There’s a clear logic to the global challenge of addressing climate change: when you’re in a hole, stop digging. If we’re serious about tackling the global climate crisis, we need to stop exploring for, developing, and ultimately producing and consuming fossil fuels. This inevitably leads to the decline of the oil, gas, and coal industries.

This leaves us with two clear options. Either we carefully manage the decline of the fossil fuel industry to ensure a smooth and just transition, or we let the chips fall where they may and risk decimating communities that are reliant on the fossil fuel economy. The path we choose will make all the difference to those communities as the decline of fossil fuels becomes inevitable.

A textbook example of how NOT to manage the decline can be found in the painful history of the Newfoundland cod fishery.

One of eastern Canada’s premier industries, the cod fishery defined the economy and the culture of coastline communities for centuries. Commercial fishing off the Grand Banks of Newfoundland dates back as far as 1500, but it wasn’t until factory trawlers were introduced around 1950 that catches became increasingly unsustainable. At its peak in 1968, the catch of northern cod in the Atlantic reached 1.9 million tons. However, the impact of overfishing soon became apparent.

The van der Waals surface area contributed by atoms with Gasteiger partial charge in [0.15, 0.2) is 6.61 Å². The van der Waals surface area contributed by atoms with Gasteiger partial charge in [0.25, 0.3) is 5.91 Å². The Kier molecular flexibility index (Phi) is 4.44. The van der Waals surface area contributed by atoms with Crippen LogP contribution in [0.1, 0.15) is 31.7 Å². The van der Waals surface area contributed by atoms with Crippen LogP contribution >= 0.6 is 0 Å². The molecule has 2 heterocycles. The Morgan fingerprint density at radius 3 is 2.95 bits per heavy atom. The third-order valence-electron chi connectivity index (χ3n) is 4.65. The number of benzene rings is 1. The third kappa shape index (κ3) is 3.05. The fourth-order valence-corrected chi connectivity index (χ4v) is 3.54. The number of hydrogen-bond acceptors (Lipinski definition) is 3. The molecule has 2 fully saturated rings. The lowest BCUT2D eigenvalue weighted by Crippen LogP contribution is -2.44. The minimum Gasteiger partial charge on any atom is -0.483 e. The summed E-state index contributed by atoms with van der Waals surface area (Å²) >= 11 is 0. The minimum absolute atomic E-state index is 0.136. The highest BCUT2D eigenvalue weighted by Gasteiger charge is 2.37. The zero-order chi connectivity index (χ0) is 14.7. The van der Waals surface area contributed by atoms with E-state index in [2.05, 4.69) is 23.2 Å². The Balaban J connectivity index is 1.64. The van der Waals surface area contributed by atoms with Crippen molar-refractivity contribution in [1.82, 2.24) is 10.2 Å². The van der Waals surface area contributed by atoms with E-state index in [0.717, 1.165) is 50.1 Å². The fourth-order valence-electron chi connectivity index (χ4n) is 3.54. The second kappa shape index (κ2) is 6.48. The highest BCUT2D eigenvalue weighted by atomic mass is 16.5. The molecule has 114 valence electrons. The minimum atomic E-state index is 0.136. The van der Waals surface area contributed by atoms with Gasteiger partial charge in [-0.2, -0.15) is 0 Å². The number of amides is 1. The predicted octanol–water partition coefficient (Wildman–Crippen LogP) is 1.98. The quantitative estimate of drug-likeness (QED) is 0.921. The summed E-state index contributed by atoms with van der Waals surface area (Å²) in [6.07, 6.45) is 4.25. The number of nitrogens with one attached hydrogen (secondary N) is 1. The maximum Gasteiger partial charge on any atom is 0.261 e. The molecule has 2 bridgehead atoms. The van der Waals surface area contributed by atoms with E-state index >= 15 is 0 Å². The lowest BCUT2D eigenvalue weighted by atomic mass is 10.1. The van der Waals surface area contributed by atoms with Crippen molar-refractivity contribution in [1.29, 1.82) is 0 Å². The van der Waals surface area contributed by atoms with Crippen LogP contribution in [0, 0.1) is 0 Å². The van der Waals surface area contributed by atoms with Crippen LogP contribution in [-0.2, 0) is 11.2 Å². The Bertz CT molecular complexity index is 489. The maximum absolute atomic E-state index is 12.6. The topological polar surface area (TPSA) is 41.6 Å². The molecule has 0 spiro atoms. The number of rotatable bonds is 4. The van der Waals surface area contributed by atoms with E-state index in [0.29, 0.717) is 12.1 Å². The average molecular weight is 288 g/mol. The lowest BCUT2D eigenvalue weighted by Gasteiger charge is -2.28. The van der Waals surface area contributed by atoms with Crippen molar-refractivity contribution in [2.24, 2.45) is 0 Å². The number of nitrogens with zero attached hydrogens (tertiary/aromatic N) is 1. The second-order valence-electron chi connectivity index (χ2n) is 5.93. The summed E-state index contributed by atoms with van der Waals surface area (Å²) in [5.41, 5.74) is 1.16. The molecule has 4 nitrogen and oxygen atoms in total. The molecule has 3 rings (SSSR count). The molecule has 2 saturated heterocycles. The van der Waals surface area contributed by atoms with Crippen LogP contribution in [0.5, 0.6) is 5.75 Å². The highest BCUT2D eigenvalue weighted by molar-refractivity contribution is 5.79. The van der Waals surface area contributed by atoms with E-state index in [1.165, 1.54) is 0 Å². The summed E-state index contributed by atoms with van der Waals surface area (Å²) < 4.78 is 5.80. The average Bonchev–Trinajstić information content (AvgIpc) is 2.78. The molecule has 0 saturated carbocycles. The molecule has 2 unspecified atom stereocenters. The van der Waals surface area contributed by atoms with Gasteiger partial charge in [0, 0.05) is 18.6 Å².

In the 1980s, Canada’s Department of Fisheries and Oceans received increasingly dire warnings about the rapidly diminishing fish stock from fishermen and scientists, but these were largely ignored. Much like climate science models today, these marine science models were often ignored when setting quotas and planning for future catches. These plans weren’t set by the scientific models, but instead by politicians. Despite mounting evidence, the Department of Fisheries and Oceans continued to boost catch quotas without regard to the impacts of their actions. A 1992 Canadian Department of Fisheries and Oceans audit found that the science regarding the health and management of cod stocks “was gruesomely mangled and corrupted to meet political ends.” As a result, fish stocks continued to plummet.

Carbon Bubble News #122

Carbon Bubble News #121

Compiled by x344543 - IWW Environmental Unionism Caucus, September 13, 2016

A supplement to Eco Unionist News:

Lead Stories:

Carbon Market Watch:

Other Carbon Bubble News:

Utility Death Spiral News:

For more green news, please visit our news feeds section on ecology.iww.org; Twitter #IWWEUC; Hashtags: #greenunionism #greensyndicalism #IWW. Please send suggested news items to include in this series to euc [at] iww.org.

Carbon Bubble News #120

Compiled by x344543 - IWW Environmental Unionism Caucus, September 7, 2016

A supplement to Eco Unionist News:

Lead Stories:

Carbon Market Watch:

Other Carbon Bubble News:

Utility Death Spiral News:

For more green news, please visit our news feeds section on ecology.iww.org; Twitter #IWWEUC; Hashtags: #greenunionism #greensyndicalism #IWW. Please send suggested news items to include in this series to euc [at] iww.org.

Carbon Bubble News #119

Compiled by x344543 - IWW Environmental Unionism Caucus, August 31, 2016

A supplement to Eco Unionist News:

Lead Stories:

Carbon Market Watch:

Other Carbon Bubble News:

Utility Death Spiral News:

For more green news, please visit our news feeds section on ecology.iww.org; Twitter #IWWEUC; Hashtags: #greenunionism #greensyndicalism #IWW. Please send suggested news items to include in this series to euc [at] iww.org.